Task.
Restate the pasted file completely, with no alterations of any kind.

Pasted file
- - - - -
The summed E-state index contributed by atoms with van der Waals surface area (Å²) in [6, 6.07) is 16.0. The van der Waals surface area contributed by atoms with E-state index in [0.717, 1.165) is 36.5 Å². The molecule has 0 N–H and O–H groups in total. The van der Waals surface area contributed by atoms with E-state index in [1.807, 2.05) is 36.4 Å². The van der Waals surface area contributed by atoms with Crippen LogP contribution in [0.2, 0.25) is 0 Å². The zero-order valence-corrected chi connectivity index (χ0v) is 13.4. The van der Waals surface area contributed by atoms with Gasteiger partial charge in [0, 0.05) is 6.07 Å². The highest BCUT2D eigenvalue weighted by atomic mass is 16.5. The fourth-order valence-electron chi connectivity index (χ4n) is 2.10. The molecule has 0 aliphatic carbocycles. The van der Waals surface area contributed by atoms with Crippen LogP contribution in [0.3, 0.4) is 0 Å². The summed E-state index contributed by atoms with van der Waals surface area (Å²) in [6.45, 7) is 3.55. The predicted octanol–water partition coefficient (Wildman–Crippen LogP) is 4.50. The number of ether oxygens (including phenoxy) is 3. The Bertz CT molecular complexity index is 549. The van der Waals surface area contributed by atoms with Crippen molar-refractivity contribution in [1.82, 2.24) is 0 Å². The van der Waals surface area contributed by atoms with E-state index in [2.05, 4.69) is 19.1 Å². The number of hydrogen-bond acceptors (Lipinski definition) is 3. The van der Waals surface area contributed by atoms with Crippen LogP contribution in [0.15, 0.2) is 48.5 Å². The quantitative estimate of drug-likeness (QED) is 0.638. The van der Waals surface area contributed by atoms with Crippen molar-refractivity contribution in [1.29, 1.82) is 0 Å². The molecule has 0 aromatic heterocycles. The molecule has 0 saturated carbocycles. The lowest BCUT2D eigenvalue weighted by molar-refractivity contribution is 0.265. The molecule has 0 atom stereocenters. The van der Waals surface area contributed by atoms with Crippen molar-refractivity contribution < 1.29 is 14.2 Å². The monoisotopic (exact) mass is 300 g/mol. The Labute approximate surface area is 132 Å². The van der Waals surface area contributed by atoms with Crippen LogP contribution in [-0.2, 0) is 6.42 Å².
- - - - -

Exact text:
The summed E-state index contributed by atoms with van der Waals surface area (Å²) in [6, 6.07) is 16.0. The van der Waals surface area contributed by atoms with E-state index in [0.717, 1.165) is 36.5 Å². The molecule has 0 N–H and O–H groups in total. The van der Waals surface area contributed by atoms with E-state index in [1.807, 2.05) is 36.4 Å². The van der Waals surface area contributed by atoms with Crippen LogP contribution in [0.2, 0.25) is 0 Å². The zero-order valence-corrected chi connectivity index (χ0v) is 13.4. The van der Waals surface area contributed by atoms with Gasteiger partial charge in [0, 0.05) is 6.07 Å². The highest BCUT2D eigenvalue weighted by atomic mass is 16.5. The fourth-order valence-electron chi connectivity index (χ4n) is 2.10. The molecule has 0 aliphatic carbocycles. The van der Waals surface area contributed by atoms with Crippen LogP contribution in [0.3, 0.4) is 0 Å². The summed E-state index contributed by atoms with van der Waals surface area (Å²) in [6.45, 7) is 3.55. The predicted octanol–water partition coefficient (Wildman–Crippen LogP) is 4.50. The number of ether oxygens (including phenoxy) is 3. The Bertz CT molecular complexity index is 549. The van der Waals surface area contributed by atoms with Crippen molar-refractivity contribution in [1.82, 2.24) is 0 Å². The van der Waals surface area contributed by atoms with E-state index in [2.05, 4.69) is 19.1 Å². The number of hydrogen-bond acceptors (Lipinski definition) is 3. The van der Waals surface area contributed by atoms with Crippen LogP contribution in [0.15, 0.2) is 48.5 Å². The quantitative estimate of drug-likeness (QED) is 0.638. The van der Waals surface area contributed by atoms with Crippen molar-refractivity contribution in [1.29, 1.82) is 0 Å². The molecule has 0 aromatic heterocycles. The molecule has 0 saturated carbocycles. The lowest BCUT2D eigenvalue weighted by molar-refractivity contribution is 0.265. The molecule has 0 atom stereocenters. The van der Waals surface area contributed by atoms with Crippen molar-refractivity contribution < 1.29 is 14.2 Å². The monoisotopic (exact) mass is 300 g/mol. The Labute approximate surface area is 132 Å². The van der Waals surface area contributed by atoms with Crippen LogP contribution in [-0.2, 0) is 6.42 Å².